Young people are assets with potentials and talents
We welcome the in general expressed intentions and efforts in the new EU
Youth Strategy to engage, connect and empower all young people. In times
where in some parts of Europe professional youth work is facing cuts and/or
sometimes a hostile political climate towards their work and/or parts of our
target groups, we especially appreciate a supportive signal coming from the EU Level.
POYWE is a member based and bottom up European network established in
2012 for the representation of the profession of open youth work in Europe.
We believe that Pofessional Open Youth Work is a profession that is practised by trained and educated workers who commit to codes of ethic and quality standards and are paid for their work. It is a practice of non-formal and informal learning, offered on a universal basis and open for all young people who voluntarily choose to participate. It is based on pedagogical concepts that aim to raise the emancipation and empowerment of young people as well as their critical awareness.
In this light we are very pleased to see that the Communication is based on an idea of young people being assets, instead of problems – wishing to foster and support their potentials and talents and to co-create European Societies with them. A positive approach and co-creation are two essential guiding ideas of professional open youth work as for example described in the POYWE Principles of Professional Open Youth Work.
We also are very happy to see that the better recognition of non-formal
learning is once again stressed firmly in the document since professional open youth work is a part of young peoples leisure time, where they learn a lot in a non-formal yet pedagogical sound way.
Youth Workers to be part of developing a Youth Work Agenda
Of course we are especially interested in the plans to create a Youth Work
Agenda and call for consultation and participation of youth work(ers)
associations/structure in the development of this new feature, since we are
convinced that different forms of youth work bring diverse view points and
experiences to the table. In this process we would like to add the voice of
professional youth workers and the young people they advocate for to the
We need to stress at this point also that with the term youth organisations
used throughout the whole Communication in many realities professional youth workers will not feel addressed, because they have a different role in the field of youth work than for example active young people, volunteers or even paid staff in youth organisations. Of course youth organisations and thus ideas from young people themselves like the Youth Goals must be the first reference point of any Youth Strategy. Nevertheless we would like to see professional open youth work(ers) mentioned alongside those because when it comes to inclusion, quality and innovation in youth work our profession has a lot to offer, and would appreciate the opportunity to contribute and the recognition of the profession.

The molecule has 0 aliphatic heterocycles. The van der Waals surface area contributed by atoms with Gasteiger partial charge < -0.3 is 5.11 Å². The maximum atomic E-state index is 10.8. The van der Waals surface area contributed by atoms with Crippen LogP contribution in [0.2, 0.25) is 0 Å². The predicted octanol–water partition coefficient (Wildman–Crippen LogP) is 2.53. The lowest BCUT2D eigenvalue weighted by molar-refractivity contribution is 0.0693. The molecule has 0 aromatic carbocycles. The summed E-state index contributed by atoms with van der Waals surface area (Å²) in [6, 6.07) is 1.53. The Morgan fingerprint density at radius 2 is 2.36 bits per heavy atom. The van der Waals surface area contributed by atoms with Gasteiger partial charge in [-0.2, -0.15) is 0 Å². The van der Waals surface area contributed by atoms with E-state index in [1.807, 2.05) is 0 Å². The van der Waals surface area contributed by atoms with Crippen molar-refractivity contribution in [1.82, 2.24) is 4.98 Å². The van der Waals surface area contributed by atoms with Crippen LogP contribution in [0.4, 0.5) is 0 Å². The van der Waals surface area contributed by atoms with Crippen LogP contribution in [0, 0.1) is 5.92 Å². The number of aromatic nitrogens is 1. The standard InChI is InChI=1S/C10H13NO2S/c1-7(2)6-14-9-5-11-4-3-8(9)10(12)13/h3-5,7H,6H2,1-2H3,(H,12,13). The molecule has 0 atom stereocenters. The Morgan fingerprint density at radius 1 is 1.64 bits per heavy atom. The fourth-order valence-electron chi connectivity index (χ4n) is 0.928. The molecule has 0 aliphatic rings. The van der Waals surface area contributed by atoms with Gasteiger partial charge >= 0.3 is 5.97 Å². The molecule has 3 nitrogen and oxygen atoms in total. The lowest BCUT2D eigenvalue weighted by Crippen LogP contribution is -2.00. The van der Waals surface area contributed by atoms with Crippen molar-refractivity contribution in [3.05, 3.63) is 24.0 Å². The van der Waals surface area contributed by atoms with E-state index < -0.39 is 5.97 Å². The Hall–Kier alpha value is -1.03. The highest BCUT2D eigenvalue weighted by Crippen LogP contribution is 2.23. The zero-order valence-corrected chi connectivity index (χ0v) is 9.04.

Even more so we would wish to see a clear recommendation to Member States to involve also youth work(ers) associations/structures when drawing up the National Action Plans. Also in many countries youth work structures are financed mainly by municipalities and thus their role can also be a link to the better involvement of the local level when it comes to implementing such an ambitious plan as the new EU Youth Strategy.
A valuable link to be used best
Professional youth work(ers) are in many cases the link to diverse groups of
young people – disadvantaged or not – and thus can play an important role
when it comes for example to helping to prevent youth social exclusion and in widening the range of young people involved in democratic participation like the new EU Youth Dialogue. Maintaining online consultations and Youth
Conferences in the portfolio of activities is important but will not necessarily
attract the young people that professional youth workers are in contact with.
There are methods and concepts how young people who face social exclusion
could engage in the Youth Dialogue via professional open youth work.
Answering to the need to broaden the Youth Dialogue and open it up for
diverse groups of young people we would therefore propose the creation of a
third pillar in the Youth Dialogue: the low-threshold consultation. We would
highly appreciate to support the creation of this additional consultation
Professional youth workers create stable, respectful and meaningful
relationships with young people and support their participation in their
community and wider society. Therefore we know and understand the needs,
worries and dreams of the individuals and groups we work with and since one of the principles of our work is to take an active role in advocating and
promoting the needs and interests of young people, we would like to join our
voice to the discourse.